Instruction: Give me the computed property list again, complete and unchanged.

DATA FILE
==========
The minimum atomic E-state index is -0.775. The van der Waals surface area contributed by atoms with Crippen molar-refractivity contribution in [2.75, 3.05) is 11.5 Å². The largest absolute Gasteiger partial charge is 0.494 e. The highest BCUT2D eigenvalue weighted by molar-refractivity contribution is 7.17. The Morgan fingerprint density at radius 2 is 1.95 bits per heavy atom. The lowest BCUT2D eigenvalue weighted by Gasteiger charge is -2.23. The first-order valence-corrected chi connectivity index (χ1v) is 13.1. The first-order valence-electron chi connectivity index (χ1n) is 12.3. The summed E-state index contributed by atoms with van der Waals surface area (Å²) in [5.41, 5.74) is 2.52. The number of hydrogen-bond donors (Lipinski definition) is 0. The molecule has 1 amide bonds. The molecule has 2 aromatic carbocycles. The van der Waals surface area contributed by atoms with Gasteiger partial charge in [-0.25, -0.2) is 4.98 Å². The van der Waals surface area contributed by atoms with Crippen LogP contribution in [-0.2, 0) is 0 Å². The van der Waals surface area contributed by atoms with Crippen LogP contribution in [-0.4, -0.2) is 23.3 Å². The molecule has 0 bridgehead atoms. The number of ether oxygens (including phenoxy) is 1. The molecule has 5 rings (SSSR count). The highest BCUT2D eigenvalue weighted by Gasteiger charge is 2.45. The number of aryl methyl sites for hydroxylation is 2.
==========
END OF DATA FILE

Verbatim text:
The minimum atomic E-state index is -0.775. The van der Waals surface area contributed by atoms with Crippen molar-refractivity contribution in [2.75, 3.05) is 11.5 Å². The largest absolute Gasteiger partial charge is 0.494 e. The highest BCUT2D eigenvalue weighted by molar-refractivity contribution is 7.17. The Morgan fingerprint density at radius 2 is 1.95 bits per heavy atom. The lowest BCUT2D eigenvalue weighted by Gasteiger charge is -2.23. The first-order valence-corrected chi connectivity index (χ1v) is 13.1. The first-order valence-electron chi connectivity index (χ1n) is 12.3. The summed E-state index contributed by atoms with van der Waals surface area (Å²) in [5.41, 5.74) is 2.52. The number of hydrogen-bond donors (Lipinski definition) is 0. The molecule has 1 amide bonds. The molecule has 2 aromatic carbocycles. The van der Waals surface area contributed by atoms with Gasteiger partial charge in [-0.25, -0.2) is 4.98 Å². The van der Waals surface area contributed by atoms with Crippen LogP contribution in [-0.2, 0) is 0 Å². The van der Waals surface area contributed by atoms with Crippen LogP contribution in [-0.4, -0.2) is 23.3 Å². The molecule has 0 bridgehead atoms. The number of ether oxygens (including phenoxy) is 1. The molecule has 5 rings (SSSR count). The highest BCUT2D eigenvalue weighted by Gasteiger charge is 2.45. The number of aryl methyl sites for hydroxylation is 2.